How Not to be Wicked

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Cora Elizabeth Emerson applied her favorite shade of red lipstick, and set out to ruin someone's life

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Cora Elizabeth Emerson applied her favorite shade of red lipstick, and set out to ruin someone's life.

With a few days left until Halloween, she couldn't keep her wickedness contained, not that she had to at all. She belonged amidst the skeletons, ghosts, and ghoulish decorations displayed in almost every shop window. One pharmacy had a sign that read, "Magic Spells 1$." Her family would have huffed at the sign but it warmed Cora's heart.

This would be her year to prove she could be as wicked as the rest of her family.

The smell of toil and trouble lingered in the afternoon air in Thornpoint, Brooklyn, New York, revealing to Cora today was the perfect day to ruin a life. She didn't have much choice in the matter. If she couldn't ruin someone's life by her eighteenth birthday, her powers would dwindle. She would lose them for good and she couldn't have that.

A cool breeze made spiders skitter up her spine and she shivered, liking it. She caught a glimpse of herself in the window of a flower shop and cackled. Well, she tried to but ended up in a coughing fit that sounded like she was on the verge of spitting up a lung or two.

A few people looked her way, including the old woman in front of her who wrinkled her nose over her shoulder. Cora waved her hand, as if to say, "No worries. This happens all the time." It did, more than she'd have liked to admit.

Once the older woman turned away, she grasped her throat. "For the love of Jupiter." Although her great-grandmother, Mariam, had schooled her in the art of cackling, she could never get it quite right.

"It should come from the back of your throat." Mariam demonstrated, tossing back her head of silver curls. When Cora tried, she ended up with saliva down her chin.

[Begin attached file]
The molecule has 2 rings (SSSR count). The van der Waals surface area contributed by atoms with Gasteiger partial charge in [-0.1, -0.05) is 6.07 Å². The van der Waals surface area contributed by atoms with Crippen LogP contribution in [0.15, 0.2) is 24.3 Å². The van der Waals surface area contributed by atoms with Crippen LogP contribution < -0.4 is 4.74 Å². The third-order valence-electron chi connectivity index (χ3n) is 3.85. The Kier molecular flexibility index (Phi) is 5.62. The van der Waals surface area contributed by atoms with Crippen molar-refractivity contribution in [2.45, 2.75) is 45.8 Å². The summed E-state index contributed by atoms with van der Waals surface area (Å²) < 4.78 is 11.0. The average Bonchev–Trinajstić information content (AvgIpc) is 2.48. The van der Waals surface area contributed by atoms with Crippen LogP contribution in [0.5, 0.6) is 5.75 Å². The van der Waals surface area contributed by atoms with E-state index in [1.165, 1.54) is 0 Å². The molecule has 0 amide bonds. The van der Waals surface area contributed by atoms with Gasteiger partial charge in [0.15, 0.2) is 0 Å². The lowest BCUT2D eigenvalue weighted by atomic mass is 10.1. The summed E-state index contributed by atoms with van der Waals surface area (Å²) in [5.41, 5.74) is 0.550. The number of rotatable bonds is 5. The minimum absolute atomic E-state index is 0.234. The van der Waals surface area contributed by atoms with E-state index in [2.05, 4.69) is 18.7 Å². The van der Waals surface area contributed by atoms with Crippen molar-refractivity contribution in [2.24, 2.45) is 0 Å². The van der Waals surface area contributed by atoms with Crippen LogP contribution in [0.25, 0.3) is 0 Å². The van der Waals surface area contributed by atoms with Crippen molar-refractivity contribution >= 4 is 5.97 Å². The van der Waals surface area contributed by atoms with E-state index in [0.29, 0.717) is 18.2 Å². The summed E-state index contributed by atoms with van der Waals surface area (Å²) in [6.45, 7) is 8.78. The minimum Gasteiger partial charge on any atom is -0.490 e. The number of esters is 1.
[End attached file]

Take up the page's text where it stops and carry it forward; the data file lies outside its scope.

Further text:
The cackle was an amateur sorceresses practice. She should have gotten it right, and because she was in a worse mood than she'd been before she snapped her fingers twice, making a strewn coffee cup roll under the old woman's foot so she almost fell.

Almost, because Cora ran up to her and caught her before she could hit the concrete. The old woman's fine velvet hat went askew on her head, covering her eyes.

"Gosh." She struggled in Cora's arms to right herself. She pushed her hat away from her face. "Thank you, dear, but I'm quite all right now."

Cora's cheeks warmed from guilt. "You're welcome, miss." She let her go.

The old woman tipped backwards once more and this time she did lose her hat. Cora considered letting her fall. As her mother, Stella, would say, "Common courtesy is not the Emerson way." Instead, she caught her and helped her back up to the right position. While the woman adjusted her fur coat, Cora picked up her hat for her. It was as expensive as she'd presumed it to be. Of course, a woman in a fur coat, who most likely wore perfumes with French labels (she smelled as if she did), didn't buy cheap hats from vendors on Court Street.

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